Rising Temperatures Exacerbate Plants’ Exposure to Pest Attacks

Researchers at Michigan State University are warning about the effects of climate change on plants and their ability to protect themselves from pests.
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Researchers at Michigan State University are warning about the effects of climate change on plants and their ability to protect themselves from pests.

In the study, the researchers explored the effects of rising temperatures on caterpillar-infested tomatoes. What they found was pretty startling.  While the tomatoes resisted the effects of the pests, the rise in temperatures further compounded their woes.

Link to original study.

Warmer Temperatures Only Make Pests Stronger

There are two factors that primarily affect the productivity of plants, the study notes. The first, and perhaps most important, is that of rising temperatures.

As heat rises, insects metabolize more, thus becoming more aggressive in their destructive action. Warmer temperatures also provide insects with access to warmer climates and more accommodative regions for them to operate and thrive.

As for the infected plants, the report shows that they also don’t react too well to heat as well. Gregg Howe, a University Distinguished Professor at the MSU-DOE Plant Research Laboratory, said,

“We know that there are constraints that prevent plants from dealing with two stresses simultaneously. In this case, little is known about how plants cope with increased temperature and insect attack at the same time, so we wanted to try and fill that gap.”

The report pointed out that plants have systems in place to deal with insect attacks. In the case of a caterpillar attack, the plant produces Jasmonate- a hormone that catalyzes the production of defense compounds that will halt the caterpillar’s progression.

When the temperatures get too hot, plants could lift their leaves from the hot soil, while also opening up their stomata to “sweat,” so water can evaporate to calm their skin pores.

As for tomato plants, they seem to be in a catch-22 of their own. Nathan Havko, a postdoctoral researcher in the Howe lab, explained that these plants produce more Jasmonate to beef up their defenses when “wounded.”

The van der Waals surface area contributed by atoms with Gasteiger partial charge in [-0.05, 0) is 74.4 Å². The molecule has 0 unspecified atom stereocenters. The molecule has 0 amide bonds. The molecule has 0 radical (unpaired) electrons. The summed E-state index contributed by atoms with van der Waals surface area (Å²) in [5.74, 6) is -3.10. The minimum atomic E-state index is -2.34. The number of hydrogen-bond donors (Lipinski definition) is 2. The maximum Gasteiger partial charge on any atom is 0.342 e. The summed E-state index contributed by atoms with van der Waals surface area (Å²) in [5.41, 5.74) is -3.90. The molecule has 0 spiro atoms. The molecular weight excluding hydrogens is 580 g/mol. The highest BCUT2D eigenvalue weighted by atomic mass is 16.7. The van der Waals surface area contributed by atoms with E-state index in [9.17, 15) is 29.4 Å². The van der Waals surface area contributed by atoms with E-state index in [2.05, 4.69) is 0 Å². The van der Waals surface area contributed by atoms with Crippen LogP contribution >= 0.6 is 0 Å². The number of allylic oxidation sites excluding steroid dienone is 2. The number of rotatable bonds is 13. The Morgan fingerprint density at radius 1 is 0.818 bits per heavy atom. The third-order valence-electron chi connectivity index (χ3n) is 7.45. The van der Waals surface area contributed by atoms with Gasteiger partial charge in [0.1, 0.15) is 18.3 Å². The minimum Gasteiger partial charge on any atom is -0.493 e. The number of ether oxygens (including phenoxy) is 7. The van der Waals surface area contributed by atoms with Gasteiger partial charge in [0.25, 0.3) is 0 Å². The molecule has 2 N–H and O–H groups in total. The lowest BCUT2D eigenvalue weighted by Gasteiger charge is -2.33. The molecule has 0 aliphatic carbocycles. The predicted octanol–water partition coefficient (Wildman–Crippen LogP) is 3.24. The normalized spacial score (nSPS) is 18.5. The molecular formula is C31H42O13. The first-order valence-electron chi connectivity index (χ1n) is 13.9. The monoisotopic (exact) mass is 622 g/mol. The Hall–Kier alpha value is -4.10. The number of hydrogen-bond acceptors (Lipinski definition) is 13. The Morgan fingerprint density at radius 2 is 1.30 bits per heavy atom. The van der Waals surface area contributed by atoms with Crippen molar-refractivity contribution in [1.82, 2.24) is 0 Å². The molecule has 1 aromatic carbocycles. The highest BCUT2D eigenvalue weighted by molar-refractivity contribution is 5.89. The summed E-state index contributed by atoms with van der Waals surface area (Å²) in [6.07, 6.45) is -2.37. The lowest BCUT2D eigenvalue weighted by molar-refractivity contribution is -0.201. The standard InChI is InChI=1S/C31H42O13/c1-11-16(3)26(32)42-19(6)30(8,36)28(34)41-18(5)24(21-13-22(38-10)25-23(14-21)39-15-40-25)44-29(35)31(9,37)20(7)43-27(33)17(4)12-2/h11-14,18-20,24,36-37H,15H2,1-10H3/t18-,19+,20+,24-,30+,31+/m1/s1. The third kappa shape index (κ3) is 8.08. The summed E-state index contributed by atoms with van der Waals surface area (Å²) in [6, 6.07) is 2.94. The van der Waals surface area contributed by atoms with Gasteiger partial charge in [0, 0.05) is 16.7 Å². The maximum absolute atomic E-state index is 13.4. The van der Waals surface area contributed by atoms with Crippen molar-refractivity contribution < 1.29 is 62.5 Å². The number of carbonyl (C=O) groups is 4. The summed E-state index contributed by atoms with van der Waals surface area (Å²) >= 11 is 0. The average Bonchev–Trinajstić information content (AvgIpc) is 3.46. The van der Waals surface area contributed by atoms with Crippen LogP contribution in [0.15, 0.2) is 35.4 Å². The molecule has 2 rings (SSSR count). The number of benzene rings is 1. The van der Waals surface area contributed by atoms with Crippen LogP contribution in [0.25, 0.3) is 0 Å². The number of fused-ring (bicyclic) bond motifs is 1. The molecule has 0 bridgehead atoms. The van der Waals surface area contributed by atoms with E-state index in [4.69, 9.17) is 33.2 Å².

However, the hormone’s production prevents a plant from cooling itself down, thus reducing its ability to lift its leaves or open its stomata. Unable to cool off or sweat, and with the caterpillar’s metabolism being enhanced, survival chances for the plant are slim to none.

East Africa on Locust Watch

Climate change has so far been one of the most prominent issues in the agricultural space this year. Earlier this month, the United Nations called for quick relief efforts for the East African region, as a swarm of locusts threatens several countries.

The Food and Agriculture Organization (FAO) explained at the time that nymph desert locusts have proliferated across the backcountry of Somalia. As previously reported by GardenBeast, up to 360 billion locusts have invaded the country and are making their way across Ethiopia and Kenya and will soon be getting into Uganda.

The swarm of locusts, which is estimated to number some 360 billion
The swarm of locusts, which is estimated to number some 360 billion

Given the heavy reliance of locals in the area on crops, the international agency pointed out that this could grow to become a regional epidemic soon enough.

The Food Security and Nutrition Working Group (FSNWG) has already estimated that about 19 million East Africans are facing an acute level of food insecurity. If the locust problem grows even further, things will get even worse, especially for food security.

Somalia, the country hit the hardest, has declared a state of emergency over the issue. Agriculture Minister Said Hussein Iid pointed out that at the time that the food source of millions are at risk, as desert locusts have now converged across the country. With their rapid reproduction, this is a food crisis waiting to explode.

Robin Watson

Robin owns his own Landscape Gardening company based in the UK and has over 10 years professional experience working outdoors, creating beautiful landscapes for his clients in the UK. He is also a keen garden-grower and maintains his own fruit and vegetable gardens. He also has a level 3 Certificate in Practical Horticulture from The Royal Horticultural Society and is currently working on his first book about gardening. Contact him at

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